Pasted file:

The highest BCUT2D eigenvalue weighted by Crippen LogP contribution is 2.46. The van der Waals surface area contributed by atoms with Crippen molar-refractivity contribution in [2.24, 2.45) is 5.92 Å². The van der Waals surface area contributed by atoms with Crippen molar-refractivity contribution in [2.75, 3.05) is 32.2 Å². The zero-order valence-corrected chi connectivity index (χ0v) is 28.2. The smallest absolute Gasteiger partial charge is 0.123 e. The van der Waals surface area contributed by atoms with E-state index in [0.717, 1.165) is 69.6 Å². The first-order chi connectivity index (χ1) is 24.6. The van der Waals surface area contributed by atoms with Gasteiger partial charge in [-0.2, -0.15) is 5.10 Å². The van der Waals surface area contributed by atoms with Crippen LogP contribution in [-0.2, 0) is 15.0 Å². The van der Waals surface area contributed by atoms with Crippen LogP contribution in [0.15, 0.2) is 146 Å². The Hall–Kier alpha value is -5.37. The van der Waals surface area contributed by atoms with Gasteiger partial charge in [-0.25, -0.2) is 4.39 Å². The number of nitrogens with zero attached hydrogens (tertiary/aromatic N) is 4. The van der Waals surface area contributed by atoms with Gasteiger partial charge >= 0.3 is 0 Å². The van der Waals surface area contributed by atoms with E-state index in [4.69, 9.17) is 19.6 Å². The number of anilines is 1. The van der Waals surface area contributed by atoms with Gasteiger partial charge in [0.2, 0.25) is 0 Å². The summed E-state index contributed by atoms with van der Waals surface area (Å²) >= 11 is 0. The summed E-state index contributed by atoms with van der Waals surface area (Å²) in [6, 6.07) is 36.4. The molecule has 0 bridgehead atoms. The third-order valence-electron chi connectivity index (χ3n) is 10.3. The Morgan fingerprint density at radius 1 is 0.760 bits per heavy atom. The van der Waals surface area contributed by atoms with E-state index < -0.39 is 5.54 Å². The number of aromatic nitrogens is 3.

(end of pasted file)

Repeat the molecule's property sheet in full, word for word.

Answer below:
The highest BCUT2D eigenvalue weighted by Crippen LogP contribution is 2.46. The van der Waals surface area contributed by atoms with Crippen molar-refractivity contribution in [2.24, 2.45) is 5.92 Å². The van der Waals surface area contributed by atoms with Crippen molar-refractivity contribution in [2.75, 3.05) is 32.2 Å². The zero-order valence-corrected chi connectivity index (χ0v) is 28.2. The smallest absolute Gasteiger partial charge is 0.123 e. The van der Waals surface area contributed by atoms with E-state index in [0.717, 1.165) is 69.6 Å². The first-order chi connectivity index (χ1) is 24.6. The van der Waals surface area contributed by atoms with Gasteiger partial charge in [-0.2, -0.15) is 5.10 Å². The van der Waals surface area contributed by atoms with Crippen LogP contribution in [-0.2, 0) is 15.0 Å². The van der Waals surface area contributed by atoms with Crippen LogP contribution in [0.15, 0.2) is 146 Å². The Hall–Kier alpha value is -5.37. The van der Waals surface area contributed by atoms with Gasteiger partial charge in [-0.25, -0.2) is 4.39 Å². The number of nitrogens with zero attached hydrogens (tertiary/aromatic N) is 4. The van der Waals surface area contributed by atoms with Gasteiger partial charge >= 0.3 is 0 Å². The van der Waals surface area contributed by atoms with E-state index in [4.69, 9.17) is 19.6 Å². The number of anilines is 1. The van der Waals surface area contributed by atoms with Gasteiger partial charge in [0.2, 0.25) is 0 Å². The summed E-state index contributed by atoms with van der Waals surface area (Å²) >= 11 is 0. The summed E-state index contributed by atoms with van der Waals surface area (Å²) in [6, 6.07) is 36.4. The molecule has 0 bridgehead atoms. The third-order valence-electron chi connectivity index (χ3n) is 10.3. The Morgan fingerprint density at radius 1 is 0.760 bits per heavy atom. The van der Waals surface area contributed by atoms with E-state index < -0.39 is 5.54 Å². The number of aromatic nitrogens is 3.